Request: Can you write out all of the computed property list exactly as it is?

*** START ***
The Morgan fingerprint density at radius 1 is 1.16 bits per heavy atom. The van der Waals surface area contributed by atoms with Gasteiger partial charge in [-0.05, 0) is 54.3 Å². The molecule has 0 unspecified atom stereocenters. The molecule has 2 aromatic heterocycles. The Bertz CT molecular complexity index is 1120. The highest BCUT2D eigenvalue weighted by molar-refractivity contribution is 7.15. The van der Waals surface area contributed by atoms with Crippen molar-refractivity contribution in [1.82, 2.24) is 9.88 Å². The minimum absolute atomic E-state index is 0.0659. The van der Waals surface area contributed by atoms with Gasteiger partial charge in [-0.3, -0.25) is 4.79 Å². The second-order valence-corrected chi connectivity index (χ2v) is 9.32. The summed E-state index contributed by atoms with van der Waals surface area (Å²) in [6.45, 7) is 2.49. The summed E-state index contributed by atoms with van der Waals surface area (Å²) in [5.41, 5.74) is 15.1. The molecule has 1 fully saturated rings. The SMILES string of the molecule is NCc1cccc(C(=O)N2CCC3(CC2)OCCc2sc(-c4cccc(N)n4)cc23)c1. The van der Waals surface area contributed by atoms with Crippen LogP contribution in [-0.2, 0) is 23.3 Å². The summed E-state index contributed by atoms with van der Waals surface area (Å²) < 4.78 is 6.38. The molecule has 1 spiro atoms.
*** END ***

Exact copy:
The Morgan fingerprint density at radius 1 is 1.16 bits per heavy atom. The van der Waals surface area contributed by atoms with Gasteiger partial charge in [-0.05, 0) is 54.3 Å². The molecule has 0 unspecified atom stereocenters. The molecule has 2 aromatic heterocycles. The Bertz CT molecular complexity index is 1120. The highest BCUT2D eigenvalue weighted by molar-refractivity contribution is 7.15. The van der Waals surface area contributed by atoms with Crippen molar-refractivity contribution in [1.82, 2.24) is 9.88 Å². The minimum absolute atomic E-state index is 0.0659. The van der Waals surface area contributed by atoms with Gasteiger partial charge in [-0.3, -0.25) is 4.79 Å². The second-order valence-corrected chi connectivity index (χ2v) is 9.32. The summed E-state index contributed by atoms with van der Waals surface area (Å²) in [6.45, 7) is 2.49. The summed E-state index contributed by atoms with van der Waals surface area (Å²) in [5.41, 5.74) is 15.1. The molecule has 1 fully saturated rings. The SMILES string of the molecule is NCc1cccc(C(=O)N2CCC3(CC2)OCCc2sc(-c4cccc(N)n4)cc23)c1. The van der Waals surface area contributed by atoms with Crippen LogP contribution in [-0.2, 0) is 23.3 Å². The summed E-state index contributed by atoms with van der Waals surface area (Å²) < 4.78 is 6.38. The molecule has 1 spiro atoms.